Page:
Elizabeth - is there a reason why you have not let grass grow beneath the trees? Is it like an orchard? You could try growing comfrey, though if the area is shady it might not do so well. The variety 'Bocking 14' does not self seed, so won't seed into your lawn, but it will bulk up and spread eventually through its roots. Comfrey is great for bees and rich in potash and other minerals. Once a year you could chop down the foliage and leave it to rot into the soil to fertilise the trees, or make a comfrey solution to feed to flowering plants and tomato/chilli/aubergine crops to improve flowering potential and fruit set. Gill - it sounds like you have heavy clay soil. I'm afraid it's going to be backbreaking! Just dig over a small patch at a time, incoporating as much organic matter (in the form of home-made compost or well-rotted horse manure) as you can get your hands on. Grow deep-rooted plants such as potatoes, which will help to break up the soil. A deep-rooted green manure such as grazing rye will also help. Here is more information on improving soil and sowing grazing rye: http://www.gardenersworld.com/how-to/projects/soil-improve/ http://www.gardenersworld.com/how-to/projects/soil-improve-green-manure/ Des Caldwell - That sounds terrible! Yes, you can improve heavy clay soil in the manner you suggested, but if the builders didn't do a very good job initially, it may be that you actually have a lot of subsoil in the mix, which is very low in nutrients and not suitable for growing things in. Is the lawn not growing well? You could try working with what you've got: aerating, scarifying and feeding your lawn (info here: http://www.gardenersworld.com/how-to/projects/category/lawn-care/), and perhaps sprinkling a mixture of sharp sand, topsoil and grass seed over the lawn. This will probably need doing every year if you want to improve the state of the lawn in the long term, but its success depends on how bad it is now... Melanie - I would sow field beans now, if you are in the south of the UK you might get away with grazing rye, but field beans can be sown until November. They also have deep roots, which are excellent for breaking up heavy soil. You could mulch with a combination of compost or well-rotted manure, which would help aerate the soil and separate its heavy particles, but I'd personally opt for sowing a green manure now (easier), then grow potatoes next year. These will continue to break up the soil and should make it more manageable in the future. You could follow the potato crop with a mulch of compost or horse manure in late summer, or just sow another green manure and leave it til the following spring. June - there are so many vareities to choose from. here is a list from allotment.org.uk: http://www.allotment.org.uk/vegetable/potato/potato-flavour-type.php Kate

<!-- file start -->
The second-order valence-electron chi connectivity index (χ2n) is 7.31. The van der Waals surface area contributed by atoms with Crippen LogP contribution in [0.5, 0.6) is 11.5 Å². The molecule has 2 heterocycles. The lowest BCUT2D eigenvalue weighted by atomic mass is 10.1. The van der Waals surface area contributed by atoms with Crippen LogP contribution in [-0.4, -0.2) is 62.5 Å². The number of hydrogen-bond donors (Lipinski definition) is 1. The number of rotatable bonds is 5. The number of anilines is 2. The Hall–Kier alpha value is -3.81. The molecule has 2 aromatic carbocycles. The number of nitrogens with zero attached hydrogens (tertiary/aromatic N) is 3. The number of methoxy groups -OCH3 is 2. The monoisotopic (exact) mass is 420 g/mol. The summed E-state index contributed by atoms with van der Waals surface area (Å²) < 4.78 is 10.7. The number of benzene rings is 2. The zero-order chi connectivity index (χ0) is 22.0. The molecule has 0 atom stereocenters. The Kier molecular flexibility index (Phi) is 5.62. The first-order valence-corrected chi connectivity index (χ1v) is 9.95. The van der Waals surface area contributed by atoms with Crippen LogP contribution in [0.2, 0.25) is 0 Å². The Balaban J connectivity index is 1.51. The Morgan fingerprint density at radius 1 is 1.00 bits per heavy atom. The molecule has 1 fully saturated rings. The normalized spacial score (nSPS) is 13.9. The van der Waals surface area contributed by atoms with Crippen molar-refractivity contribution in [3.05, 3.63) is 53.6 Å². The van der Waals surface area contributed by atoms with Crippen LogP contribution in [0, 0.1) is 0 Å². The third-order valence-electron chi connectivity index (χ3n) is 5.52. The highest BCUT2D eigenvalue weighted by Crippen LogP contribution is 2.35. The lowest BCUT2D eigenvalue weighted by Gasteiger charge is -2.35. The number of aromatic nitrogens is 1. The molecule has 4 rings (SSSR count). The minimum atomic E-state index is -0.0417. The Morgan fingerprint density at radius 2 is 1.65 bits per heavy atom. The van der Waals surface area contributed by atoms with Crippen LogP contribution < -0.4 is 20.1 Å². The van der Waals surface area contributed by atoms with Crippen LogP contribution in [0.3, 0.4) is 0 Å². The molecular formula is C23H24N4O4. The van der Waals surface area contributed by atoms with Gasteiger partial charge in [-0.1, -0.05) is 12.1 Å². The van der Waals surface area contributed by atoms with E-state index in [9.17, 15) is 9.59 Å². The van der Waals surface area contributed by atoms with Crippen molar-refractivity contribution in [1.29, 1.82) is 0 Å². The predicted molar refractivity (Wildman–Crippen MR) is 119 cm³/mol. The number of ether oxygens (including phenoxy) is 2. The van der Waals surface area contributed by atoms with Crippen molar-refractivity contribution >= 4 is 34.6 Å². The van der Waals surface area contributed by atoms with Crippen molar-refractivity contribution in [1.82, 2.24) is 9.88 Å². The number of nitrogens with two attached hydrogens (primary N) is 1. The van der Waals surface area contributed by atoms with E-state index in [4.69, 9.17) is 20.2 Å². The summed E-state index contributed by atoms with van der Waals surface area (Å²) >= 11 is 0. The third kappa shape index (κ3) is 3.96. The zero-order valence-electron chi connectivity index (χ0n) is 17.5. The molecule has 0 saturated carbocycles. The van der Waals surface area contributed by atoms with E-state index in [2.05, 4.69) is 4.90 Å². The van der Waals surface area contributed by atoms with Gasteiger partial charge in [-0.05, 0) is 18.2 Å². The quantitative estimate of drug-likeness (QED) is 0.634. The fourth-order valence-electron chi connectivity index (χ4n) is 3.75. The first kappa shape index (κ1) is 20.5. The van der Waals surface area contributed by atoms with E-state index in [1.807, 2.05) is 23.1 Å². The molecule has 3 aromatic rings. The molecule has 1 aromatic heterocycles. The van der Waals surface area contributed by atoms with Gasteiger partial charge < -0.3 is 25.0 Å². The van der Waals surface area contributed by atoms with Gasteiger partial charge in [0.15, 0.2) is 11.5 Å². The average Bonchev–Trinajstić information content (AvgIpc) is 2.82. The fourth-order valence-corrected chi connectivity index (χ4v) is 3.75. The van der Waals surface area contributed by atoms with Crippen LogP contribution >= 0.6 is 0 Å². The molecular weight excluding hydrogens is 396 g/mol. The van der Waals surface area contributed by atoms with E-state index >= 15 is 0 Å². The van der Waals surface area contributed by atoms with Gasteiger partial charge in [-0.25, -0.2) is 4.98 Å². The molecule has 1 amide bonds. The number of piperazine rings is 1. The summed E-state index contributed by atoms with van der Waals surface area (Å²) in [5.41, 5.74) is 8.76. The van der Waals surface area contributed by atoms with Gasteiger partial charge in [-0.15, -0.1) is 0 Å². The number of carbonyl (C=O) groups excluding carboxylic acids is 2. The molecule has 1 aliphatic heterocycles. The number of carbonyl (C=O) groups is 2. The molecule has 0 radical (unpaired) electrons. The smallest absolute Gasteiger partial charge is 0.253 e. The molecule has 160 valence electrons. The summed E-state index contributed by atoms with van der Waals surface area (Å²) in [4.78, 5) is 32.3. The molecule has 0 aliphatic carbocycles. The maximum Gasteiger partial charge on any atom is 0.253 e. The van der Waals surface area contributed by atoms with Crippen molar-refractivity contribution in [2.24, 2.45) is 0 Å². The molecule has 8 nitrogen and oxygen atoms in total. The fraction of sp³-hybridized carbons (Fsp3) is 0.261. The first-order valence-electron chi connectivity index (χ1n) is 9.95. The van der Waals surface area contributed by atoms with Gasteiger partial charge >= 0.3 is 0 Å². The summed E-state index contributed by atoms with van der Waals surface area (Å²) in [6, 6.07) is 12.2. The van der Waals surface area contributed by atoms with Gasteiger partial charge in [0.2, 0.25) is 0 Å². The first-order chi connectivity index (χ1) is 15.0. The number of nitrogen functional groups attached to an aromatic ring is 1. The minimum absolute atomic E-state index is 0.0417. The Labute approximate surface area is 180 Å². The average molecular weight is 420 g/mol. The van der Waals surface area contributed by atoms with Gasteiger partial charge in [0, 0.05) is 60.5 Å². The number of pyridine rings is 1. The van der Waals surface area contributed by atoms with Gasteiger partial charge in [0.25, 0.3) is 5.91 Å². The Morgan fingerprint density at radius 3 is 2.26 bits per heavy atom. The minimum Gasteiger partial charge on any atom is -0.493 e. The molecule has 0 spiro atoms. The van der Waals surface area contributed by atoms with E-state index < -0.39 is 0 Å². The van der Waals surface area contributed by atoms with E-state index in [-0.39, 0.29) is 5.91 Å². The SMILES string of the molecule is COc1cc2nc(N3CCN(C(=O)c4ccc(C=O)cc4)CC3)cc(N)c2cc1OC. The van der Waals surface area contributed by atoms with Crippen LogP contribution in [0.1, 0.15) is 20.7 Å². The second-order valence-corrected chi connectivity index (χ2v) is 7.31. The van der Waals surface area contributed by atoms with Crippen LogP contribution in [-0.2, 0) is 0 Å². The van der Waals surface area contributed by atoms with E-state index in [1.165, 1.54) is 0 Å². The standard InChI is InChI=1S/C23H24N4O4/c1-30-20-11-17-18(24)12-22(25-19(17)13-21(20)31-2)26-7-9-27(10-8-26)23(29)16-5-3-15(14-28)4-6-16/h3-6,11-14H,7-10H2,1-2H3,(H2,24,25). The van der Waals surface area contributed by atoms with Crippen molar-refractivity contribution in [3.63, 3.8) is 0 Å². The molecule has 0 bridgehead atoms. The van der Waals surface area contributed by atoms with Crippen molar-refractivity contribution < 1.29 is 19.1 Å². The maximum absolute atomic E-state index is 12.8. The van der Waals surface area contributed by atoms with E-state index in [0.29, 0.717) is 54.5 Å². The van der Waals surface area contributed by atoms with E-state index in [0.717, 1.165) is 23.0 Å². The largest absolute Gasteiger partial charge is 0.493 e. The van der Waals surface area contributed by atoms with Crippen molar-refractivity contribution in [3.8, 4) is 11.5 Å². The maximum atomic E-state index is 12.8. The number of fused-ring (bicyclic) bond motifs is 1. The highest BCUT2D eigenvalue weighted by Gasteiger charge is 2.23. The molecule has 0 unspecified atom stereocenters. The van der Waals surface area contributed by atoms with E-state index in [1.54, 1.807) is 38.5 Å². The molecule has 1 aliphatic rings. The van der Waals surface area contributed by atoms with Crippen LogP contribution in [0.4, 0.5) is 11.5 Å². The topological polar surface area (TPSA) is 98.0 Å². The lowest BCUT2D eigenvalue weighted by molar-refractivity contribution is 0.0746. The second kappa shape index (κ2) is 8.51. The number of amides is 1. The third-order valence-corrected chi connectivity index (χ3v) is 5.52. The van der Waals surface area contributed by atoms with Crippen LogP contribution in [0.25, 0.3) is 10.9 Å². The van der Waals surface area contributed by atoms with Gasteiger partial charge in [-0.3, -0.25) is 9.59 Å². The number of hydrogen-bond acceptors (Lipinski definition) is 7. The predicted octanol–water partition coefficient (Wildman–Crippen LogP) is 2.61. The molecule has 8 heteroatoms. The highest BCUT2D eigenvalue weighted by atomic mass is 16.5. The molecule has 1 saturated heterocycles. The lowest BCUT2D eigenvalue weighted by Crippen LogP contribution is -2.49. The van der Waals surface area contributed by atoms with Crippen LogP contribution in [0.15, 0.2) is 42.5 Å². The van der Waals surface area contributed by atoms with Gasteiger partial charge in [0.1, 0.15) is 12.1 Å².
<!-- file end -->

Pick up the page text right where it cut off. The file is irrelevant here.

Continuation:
13/10/2010 at 15:21